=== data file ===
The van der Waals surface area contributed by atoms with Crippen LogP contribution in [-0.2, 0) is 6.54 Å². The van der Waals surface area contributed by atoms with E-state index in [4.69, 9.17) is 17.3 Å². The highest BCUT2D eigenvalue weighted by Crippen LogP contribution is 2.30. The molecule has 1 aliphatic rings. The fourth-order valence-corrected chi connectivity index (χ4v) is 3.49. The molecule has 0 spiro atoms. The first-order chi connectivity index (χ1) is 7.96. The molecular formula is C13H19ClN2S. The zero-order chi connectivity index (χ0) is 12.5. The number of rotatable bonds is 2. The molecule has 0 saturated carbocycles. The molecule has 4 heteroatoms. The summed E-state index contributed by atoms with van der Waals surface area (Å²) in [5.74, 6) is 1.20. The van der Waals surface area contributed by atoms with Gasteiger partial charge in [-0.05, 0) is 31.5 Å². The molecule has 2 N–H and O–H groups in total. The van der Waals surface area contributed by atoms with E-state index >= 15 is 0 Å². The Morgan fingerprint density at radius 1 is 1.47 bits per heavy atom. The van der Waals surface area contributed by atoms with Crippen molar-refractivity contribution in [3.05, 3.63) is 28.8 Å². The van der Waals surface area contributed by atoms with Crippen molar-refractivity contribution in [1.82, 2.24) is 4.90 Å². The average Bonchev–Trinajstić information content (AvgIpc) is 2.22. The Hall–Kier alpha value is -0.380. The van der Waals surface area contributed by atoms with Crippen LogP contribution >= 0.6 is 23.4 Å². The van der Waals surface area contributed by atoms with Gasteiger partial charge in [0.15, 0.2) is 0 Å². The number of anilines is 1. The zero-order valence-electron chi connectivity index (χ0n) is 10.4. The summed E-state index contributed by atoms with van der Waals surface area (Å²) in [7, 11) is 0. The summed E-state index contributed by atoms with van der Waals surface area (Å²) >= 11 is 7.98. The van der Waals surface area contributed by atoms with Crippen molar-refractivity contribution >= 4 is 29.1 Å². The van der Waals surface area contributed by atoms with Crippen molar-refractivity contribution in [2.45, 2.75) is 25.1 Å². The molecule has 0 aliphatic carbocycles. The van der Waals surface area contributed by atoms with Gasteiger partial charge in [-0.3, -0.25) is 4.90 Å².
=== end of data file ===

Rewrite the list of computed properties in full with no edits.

The van der Waals surface area contributed by atoms with Crippen LogP contribution in [-0.2, 0) is 6.54 Å². The van der Waals surface area contributed by atoms with E-state index in [4.69, 9.17) is 17.3 Å². The highest BCUT2D eigenvalue weighted by Crippen LogP contribution is 2.30. The molecule has 1 aliphatic rings. The fourth-order valence-corrected chi connectivity index (χ4v) is 3.49. The molecule has 0 spiro atoms. The first-order chi connectivity index (χ1) is 7.96. The molecular formula is C13H19ClN2S. The zero-order chi connectivity index (χ0) is 12.5. The number of rotatable bonds is 2. The molecule has 0 saturated carbocycles. The molecule has 4 heteroatoms. The summed E-state index contributed by atoms with van der Waals surface area (Å²) in [5.74, 6) is 1.20. The van der Waals surface area contributed by atoms with Gasteiger partial charge in [-0.05, 0) is 31.5 Å². The molecule has 2 N–H and O–H groups in total. The van der Waals surface area contributed by atoms with E-state index >= 15 is 0 Å². The Morgan fingerprint density at radius 1 is 1.47 bits per heavy atom. The van der Waals surface area contributed by atoms with Crippen molar-refractivity contribution in [3.05, 3.63) is 28.8 Å². The van der Waals surface area contributed by atoms with Crippen molar-refractivity contribution in [1.82, 2.24) is 4.90 Å². The average Bonchev–Trinajstić information content (AvgIpc) is 2.22. The Hall–Kier alpha value is -0.380. The van der Waals surface area contributed by atoms with Crippen LogP contribution >= 0.6 is 23.4 Å². The van der Waals surface area contributed by atoms with Gasteiger partial charge in [0.15, 0.2) is 0 Å². The number of anilines is 1. The zero-order valence-electron chi connectivity index (χ0n) is 10.4. The summed E-state index contributed by atoms with van der Waals surface area (Å²) in [7, 11) is 0. The summed E-state index contributed by atoms with van der Waals surface area (Å²) >= 11 is 7.98. The van der Waals surface area contributed by atoms with Crippen molar-refractivity contribution >= 4 is 29.1 Å². The van der Waals surface area contributed by atoms with Crippen molar-refractivity contribution in [2.45, 2.75) is 25.1 Å². The molecule has 0 aliphatic carbocycles. The van der Waals surface area contributed by atoms with Gasteiger partial charge in [-0.3, -0.25) is 4.90 Å².